Pro-Russia former PM wins Slovakia elections but must forge coalition

By Isaac M October 2, 2023

A pro-Kremlin, anti-American politician has staged a political comeback to win parliamentary elections in Slovakia.

The populist former prime minister Robert Fico is poised to return to power with more than 99% of votes counted, although with no party winning a majority of seats, a coalition government will need to be formed.

It means NATO will have its first leader sympathetic to Vladimir Putin’s Russia, threatening to break a fragile unity over Ukraine.

Mr Fico, who has been compared to Donald Trump and previously resigned following mass protests against corruption, had vowed to withdraw military support for the neighbouring country if he was victorious.

Slovakia, a country of 5.5 million people created in 1993 following the break-up of Czechoslovakia, had to-date been a staunch supporter of Ukraine since Russia invaded last February, donating arms and opening the borders for refugees fleeing the war.

It comes as securing approval for sending more weapons to Ukraine is getting more difficult in many countries.

In the US Congress, a bill to avert a government shutdown in Washington excluded President Joe Biden’s request to provide more security assistance to the war-torn nation.

Mr Fico and his leftist SMER, or Direction, party secured nearly 23% of the votes.

A liberal, pro-West newcomer, the Progressive Slovakia party, was a distant second, with 18% of the votes.

Its leader Michal Simecka, who is deputy president of the European Parliament, said his party respected the result.

“But it’s bad news for Slovakia,” he added.

The left-wing HLAS (Voice) party, led by Mr Fico’s former deputy in SMER, Peter Pellegrini, was in third with 15%.

The president traditionally asks the election winner to try to form a government, so Mr Fico is set to become prime minister again.

He previously held the office in 2006-2010 and again in 2012-2018.

Vladimir Putin (R) welcomes Slovak Prime Minister Robert Fico
Robert Fico with Vladimir Putin at the Kremlin in 2016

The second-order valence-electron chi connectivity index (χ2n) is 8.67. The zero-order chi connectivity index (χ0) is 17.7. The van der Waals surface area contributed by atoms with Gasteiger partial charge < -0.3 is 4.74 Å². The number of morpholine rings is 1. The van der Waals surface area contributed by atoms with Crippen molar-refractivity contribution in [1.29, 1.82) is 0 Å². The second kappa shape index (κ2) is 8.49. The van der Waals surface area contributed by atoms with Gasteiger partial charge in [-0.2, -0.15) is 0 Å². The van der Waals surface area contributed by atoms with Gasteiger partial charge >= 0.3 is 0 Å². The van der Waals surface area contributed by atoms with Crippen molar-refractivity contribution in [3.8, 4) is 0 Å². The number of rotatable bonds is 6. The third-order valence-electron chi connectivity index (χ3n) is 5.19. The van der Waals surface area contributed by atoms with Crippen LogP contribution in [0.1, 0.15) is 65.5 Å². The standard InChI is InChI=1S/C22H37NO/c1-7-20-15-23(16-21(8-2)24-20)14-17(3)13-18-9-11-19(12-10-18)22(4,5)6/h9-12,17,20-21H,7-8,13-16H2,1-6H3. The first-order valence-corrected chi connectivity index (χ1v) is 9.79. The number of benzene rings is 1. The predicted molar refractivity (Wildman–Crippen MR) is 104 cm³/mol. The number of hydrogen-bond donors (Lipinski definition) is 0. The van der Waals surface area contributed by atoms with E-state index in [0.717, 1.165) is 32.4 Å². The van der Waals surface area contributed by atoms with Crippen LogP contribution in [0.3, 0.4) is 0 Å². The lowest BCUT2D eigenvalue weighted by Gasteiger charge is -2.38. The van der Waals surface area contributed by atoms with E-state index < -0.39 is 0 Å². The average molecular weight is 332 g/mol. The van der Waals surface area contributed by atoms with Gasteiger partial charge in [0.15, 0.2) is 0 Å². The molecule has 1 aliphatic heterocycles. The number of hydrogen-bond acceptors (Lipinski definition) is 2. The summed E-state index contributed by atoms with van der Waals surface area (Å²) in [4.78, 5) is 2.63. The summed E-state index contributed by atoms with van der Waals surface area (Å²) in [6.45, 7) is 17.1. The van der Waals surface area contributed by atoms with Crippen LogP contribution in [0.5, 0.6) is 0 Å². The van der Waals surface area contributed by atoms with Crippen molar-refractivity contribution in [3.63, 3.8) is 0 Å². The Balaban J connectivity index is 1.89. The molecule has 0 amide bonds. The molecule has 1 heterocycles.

Mr Pellegrini parted ways with Mr Fico after SMER lost the previous election in 2020, but a possible reunion would boost the 59-year-old’s chances to form an administration.

Mr Pellegrini said: “It’s not ideal but that doesn’t mean such a coalition can’t be created.”

Another potential coalition partner, the ultranationalist Slovak National Party, a clear pro-Russian group, received 5.7%.

Those three parties would have a parliamentary majority if they joined forces in a coalition government.

Mr Fico has opposed EU sanctions on Russia, questioned whether Ukraine can force out the invading Russian troops and is against Ukraine joining NATO.

He has argued instead of sending arms to Kyiv, the EU and the US should use their influence to force Russia and Ukraine to strike a compromise peace deal.

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Mr Fico’s critics worry his return to power could lead Slovakia to abandon its course in other ways, following the path of Hungary under Prime Minister Viktor Orban and to a lesser extent of Poland under the Law and Justice party.

Hungary has been sanctioned by Brussels for alleged rule-of-law violations and corruption, while EU institutions say Poland has been moving away from the EU’s rule-of-law principles.

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September: Video shows former deputy PMs brawl in Slovakia

Mr Fico has threatened to dismiss investigators from the country’s National Criminal Agency and the special prosecutor who deals with the most serious crimes and corruption.

Hungary has also – unlike other EU countries – maintained close relations with Moscow and argued against supplying arms to Ukraine or providing it with economic assistance.

Mr Fico has also repeated Mr Putin’s unsupported claim that the Ukrainian government runs a Nazi state from which ethnic Russians in the country’s east needed protection.

Ukrainian President Volodymyr Zelenskyy is Jewish and lost relatives in the Holocaust.

Known for foul-mouthed tirades against journalists, Mr Fico also campaigned against immigration and LGBTQ+ rights.

The populist Ordinary People group, the conservative Christian Democrats and the pro-business Freedom and Solidarity also won seats in parliament.


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